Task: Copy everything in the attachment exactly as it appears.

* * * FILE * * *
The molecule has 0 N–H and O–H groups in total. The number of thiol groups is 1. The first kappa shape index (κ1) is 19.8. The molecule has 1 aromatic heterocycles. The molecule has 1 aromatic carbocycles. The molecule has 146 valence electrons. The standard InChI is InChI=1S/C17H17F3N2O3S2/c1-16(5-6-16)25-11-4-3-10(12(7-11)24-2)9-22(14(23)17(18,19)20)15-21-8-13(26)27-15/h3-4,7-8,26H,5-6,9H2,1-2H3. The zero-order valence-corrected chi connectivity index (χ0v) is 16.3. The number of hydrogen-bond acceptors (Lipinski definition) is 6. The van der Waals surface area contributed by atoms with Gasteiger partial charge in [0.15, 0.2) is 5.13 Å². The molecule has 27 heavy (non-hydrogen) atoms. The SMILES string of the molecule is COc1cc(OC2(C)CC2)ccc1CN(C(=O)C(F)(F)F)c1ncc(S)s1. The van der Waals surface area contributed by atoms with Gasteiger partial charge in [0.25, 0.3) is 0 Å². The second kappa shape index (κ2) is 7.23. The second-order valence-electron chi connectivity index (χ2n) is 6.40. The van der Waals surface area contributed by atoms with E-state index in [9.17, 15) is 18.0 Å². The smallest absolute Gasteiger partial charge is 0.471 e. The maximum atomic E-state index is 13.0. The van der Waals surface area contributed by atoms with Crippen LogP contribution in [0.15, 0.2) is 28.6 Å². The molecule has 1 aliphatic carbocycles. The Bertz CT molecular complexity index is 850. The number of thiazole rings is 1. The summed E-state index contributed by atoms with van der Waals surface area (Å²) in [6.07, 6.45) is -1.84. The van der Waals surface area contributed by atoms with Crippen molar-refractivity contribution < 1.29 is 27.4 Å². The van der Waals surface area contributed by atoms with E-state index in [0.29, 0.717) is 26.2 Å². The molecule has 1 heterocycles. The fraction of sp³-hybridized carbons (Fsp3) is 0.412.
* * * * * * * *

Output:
The molecule has 0 N–H and O–H groups in total. The number of thiol groups is 1. The first kappa shape index (κ1) is 19.8. The molecule has 1 aromatic heterocycles. The molecule has 1 aromatic carbocycles. The molecule has 146 valence electrons. The standard InChI is InChI=1S/C17H17F3N2O3S2/c1-16(5-6-16)25-11-4-3-10(12(7-11)24-2)9-22(14(23)17(18,19)20)15-21-8-13(26)27-15/h3-4,7-8,26H,5-6,9H2,1-2H3. The zero-order valence-corrected chi connectivity index (χ0v) is 16.3. The number of hydrogen-bond acceptors (Lipinski definition) is 6. The van der Waals surface area contributed by atoms with Gasteiger partial charge in [0.15, 0.2) is 5.13 Å². The molecule has 27 heavy (non-hydrogen) atoms. The SMILES string of the molecule is COc1cc(OC2(C)CC2)ccc1CN(C(=O)C(F)(F)F)c1ncc(S)s1. The van der Waals surface area contributed by atoms with Gasteiger partial charge in [0.25, 0.3) is 0 Å². The second kappa shape index (κ2) is 7.23. The second-order valence-electron chi connectivity index (χ2n) is 6.40. The van der Waals surface area contributed by atoms with E-state index in [9.17, 15) is 18.0 Å². The smallest absolute Gasteiger partial charge is 0.471 e. The maximum atomic E-state index is 13.0. The van der Waals surface area contributed by atoms with Crippen LogP contribution in [0.15, 0.2) is 28.6 Å². The molecule has 1 aliphatic carbocycles. The Bertz CT molecular complexity index is 850. The number of thiazole rings is 1. The summed E-state index contributed by atoms with van der Waals surface area (Å²) in [6.07, 6.45) is -1.84. The van der Waals surface area contributed by atoms with Crippen molar-refractivity contribution < 1.29 is 27.4 Å². The van der Waals surface area contributed by atoms with E-state index in [0.29, 0.717) is 26.2 Å². The molecule has 1 heterocycles. The fraction of sp³-hybridized carbons (Fsp3) is 0.412.